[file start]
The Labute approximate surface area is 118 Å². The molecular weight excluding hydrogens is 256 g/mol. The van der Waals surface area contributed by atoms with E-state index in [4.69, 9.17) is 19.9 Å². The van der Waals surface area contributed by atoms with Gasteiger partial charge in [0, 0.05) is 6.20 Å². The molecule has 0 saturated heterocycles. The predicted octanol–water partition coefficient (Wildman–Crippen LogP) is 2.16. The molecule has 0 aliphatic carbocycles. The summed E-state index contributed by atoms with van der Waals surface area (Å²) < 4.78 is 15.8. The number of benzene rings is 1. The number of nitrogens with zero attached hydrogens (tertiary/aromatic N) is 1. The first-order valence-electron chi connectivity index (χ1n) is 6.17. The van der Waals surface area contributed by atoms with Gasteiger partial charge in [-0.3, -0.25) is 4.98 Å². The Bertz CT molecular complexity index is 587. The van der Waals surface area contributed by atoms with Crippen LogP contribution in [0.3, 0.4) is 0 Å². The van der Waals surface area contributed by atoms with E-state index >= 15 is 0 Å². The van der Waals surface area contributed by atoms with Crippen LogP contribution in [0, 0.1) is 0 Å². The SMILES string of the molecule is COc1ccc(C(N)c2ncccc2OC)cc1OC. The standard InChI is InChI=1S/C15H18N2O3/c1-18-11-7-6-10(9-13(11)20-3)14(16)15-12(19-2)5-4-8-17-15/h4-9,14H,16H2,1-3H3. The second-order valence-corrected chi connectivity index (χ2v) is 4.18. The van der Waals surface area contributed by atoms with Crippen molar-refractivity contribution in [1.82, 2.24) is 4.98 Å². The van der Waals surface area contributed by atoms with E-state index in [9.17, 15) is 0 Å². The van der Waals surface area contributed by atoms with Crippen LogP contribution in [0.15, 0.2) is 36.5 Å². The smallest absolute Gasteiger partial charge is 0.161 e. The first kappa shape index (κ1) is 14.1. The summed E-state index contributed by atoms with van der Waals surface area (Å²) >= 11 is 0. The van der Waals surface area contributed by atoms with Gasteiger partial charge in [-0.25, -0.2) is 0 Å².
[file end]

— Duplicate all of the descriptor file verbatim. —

The Labute approximate surface area is 118 Å². The molecular weight excluding hydrogens is 256 g/mol. The van der Waals surface area contributed by atoms with E-state index in [4.69, 9.17) is 19.9 Å². The van der Waals surface area contributed by atoms with Gasteiger partial charge in [0, 0.05) is 6.20 Å². The molecule has 0 saturated heterocycles. The predicted octanol–water partition coefficient (Wildman–Crippen LogP) is 2.16. The molecule has 0 aliphatic carbocycles. The summed E-state index contributed by atoms with van der Waals surface area (Å²) < 4.78 is 15.8. The number of benzene rings is 1. The number of nitrogens with zero attached hydrogens (tertiary/aromatic N) is 1. The first-order valence-electron chi connectivity index (χ1n) is 6.17. The van der Waals surface area contributed by atoms with Gasteiger partial charge in [-0.3, -0.25) is 4.98 Å². The Bertz CT molecular complexity index is 587. The van der Waals surface area contributed by atoms with Crippen LogP contribution in [0.3, 0.4) is 0 Å². The van der Waals surface area contributed by atoms with E-state index >= 15 is 0 Å². The van der Waals surface area contributed by atoms with Crippen LogP contribution in [0, 0.1) is 0 Å². The SMILES string of the molecule is COc1ccc(C(N)c2ncccc2OC)cc1OC. The standard InChI is InChI=1S/C15H18N2O3/c1-18-11-7-6-10(9-13(11)20-3)14(16)15-12(19-2)5-4-8-17-15/h4-9,14H,16H2,1-3H3. The second-order valence-corrected chi connectivity index (χ2v) is 4.18. The van der Waals surface area contributed by atoms with Crippen molar-refractivity contribution in [1.82, 2.24) is 4.98 Å². The van der Waals surface area contributed by atoms with E-state index in [9.17, 15) is 0 Å². The van der Waals surface area contributed by atoms with Crippen LogP contribution in [0.15, 0.2) is 36.5 Å². The smallest absolute Gasteiger partial charge is 0.161 e. The first kappa shape index (κ1) is 14.1. The summed E-state index contributed by atoms with van der Waals surface area (Å²) >= 11 is 0. The van der Waals surface area contributed by atoms with Gasteiger partial charge in [-0.25, -0.2) is 0 Å².